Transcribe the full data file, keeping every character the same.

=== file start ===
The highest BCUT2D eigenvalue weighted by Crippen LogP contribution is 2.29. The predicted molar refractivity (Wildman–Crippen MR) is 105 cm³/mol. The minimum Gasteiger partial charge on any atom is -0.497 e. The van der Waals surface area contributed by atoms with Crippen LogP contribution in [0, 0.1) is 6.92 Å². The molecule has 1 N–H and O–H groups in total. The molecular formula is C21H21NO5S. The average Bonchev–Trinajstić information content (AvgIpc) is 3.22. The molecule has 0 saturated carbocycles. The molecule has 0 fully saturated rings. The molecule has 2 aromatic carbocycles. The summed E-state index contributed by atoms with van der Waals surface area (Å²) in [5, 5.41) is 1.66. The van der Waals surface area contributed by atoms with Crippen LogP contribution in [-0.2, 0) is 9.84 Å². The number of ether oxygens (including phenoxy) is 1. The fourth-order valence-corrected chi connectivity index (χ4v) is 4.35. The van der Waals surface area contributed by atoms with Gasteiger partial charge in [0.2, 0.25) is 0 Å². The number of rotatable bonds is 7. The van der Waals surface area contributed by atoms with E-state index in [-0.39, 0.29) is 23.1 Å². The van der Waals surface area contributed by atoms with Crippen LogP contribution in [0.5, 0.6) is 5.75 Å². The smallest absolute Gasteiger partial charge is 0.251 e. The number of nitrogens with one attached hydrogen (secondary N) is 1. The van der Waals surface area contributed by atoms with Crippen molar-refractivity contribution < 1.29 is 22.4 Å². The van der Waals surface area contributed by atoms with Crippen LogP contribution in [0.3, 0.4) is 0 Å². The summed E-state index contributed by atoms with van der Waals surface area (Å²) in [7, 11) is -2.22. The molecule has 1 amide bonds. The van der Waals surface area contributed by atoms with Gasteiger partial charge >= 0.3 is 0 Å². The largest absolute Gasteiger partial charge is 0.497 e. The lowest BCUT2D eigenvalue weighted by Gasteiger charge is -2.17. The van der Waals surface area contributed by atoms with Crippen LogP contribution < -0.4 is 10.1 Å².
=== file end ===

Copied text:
The highest BCUT2D eigenvalue weighted by Crippen LogP contribution is 2.29. The predicted molar refractivity (Wildman–Crippen MR) is 105 cm³/mol. The minimum Gasteiger partial charge on any atom is -0.497 e. The van der Waals surface area contributed by atoms with Crippen LogP contribution in [0, 0.1) is 6.92 Å². The molecule has 1 N–H and O–H groups in total. The molecular formula is C21H21NO5S. The average Bonchev–Trinajstić information content (AvgIpc) is 3.22. The molecule has 0 saturated carbocycles. The molecule has 0 fully saturated rings. The molecule has 2 aromatic carbocycles. The summed E-state index contributed by atoms with van der Waals surface area (Å²) in [5, 5.41) is 1.66. The van der Waals surface area contributed by atoms with Crippen LogP contribution in [-0.2, 0) is 9.84 Å². The number of ether oxygens (including phenoxy) is 1. The fourth-order valence-corrected chi connectivity index (χ4v) is 4.35. The van der Waals surface area contributed by atoms with Gasteiger partial charge in [0.2, 0.25) is 0 Å². The number of rotatable bonds is 7. The van der Waals surface area contributed by atoms with E-state index in [-0.39, 0.29) is 23.1 Å². The van der Waals surface area contributed by atoms with Crippen LogP contribution in [0.5, 0.6) is 5.75 Å². The smallest absolute Gasteiger partial charge is 0.251 e. The number of nitrogens with one attached hydrogen (secondary N) is 1. The van der Waals surface area contributed by atoms with Crippen molar-refractivity contribution < 1.29 is 22.4 Å². The van der Waals surface area contributed by atoms with Crippen LogP contribution in [0.3, 0.4) is 0 Å². The summed E-state index contributed by atoms with van der Waals surface area (Å²) in [7, 11) is -2.22. The molecule has 1 amide bonds. The van der Waals surface area contributed by atoms with Gasteiger partial charge >= 0.3 is 0 Å². The largest absolute Gasteiger partial charge is 0.497 e. The lowest BCUT2D eigenvalue weighted by Gasteiger charge is -2.17. The van der Waals surface area contributed by atoms with Crippen LogP contribution < -0.4 is 10.1 Å².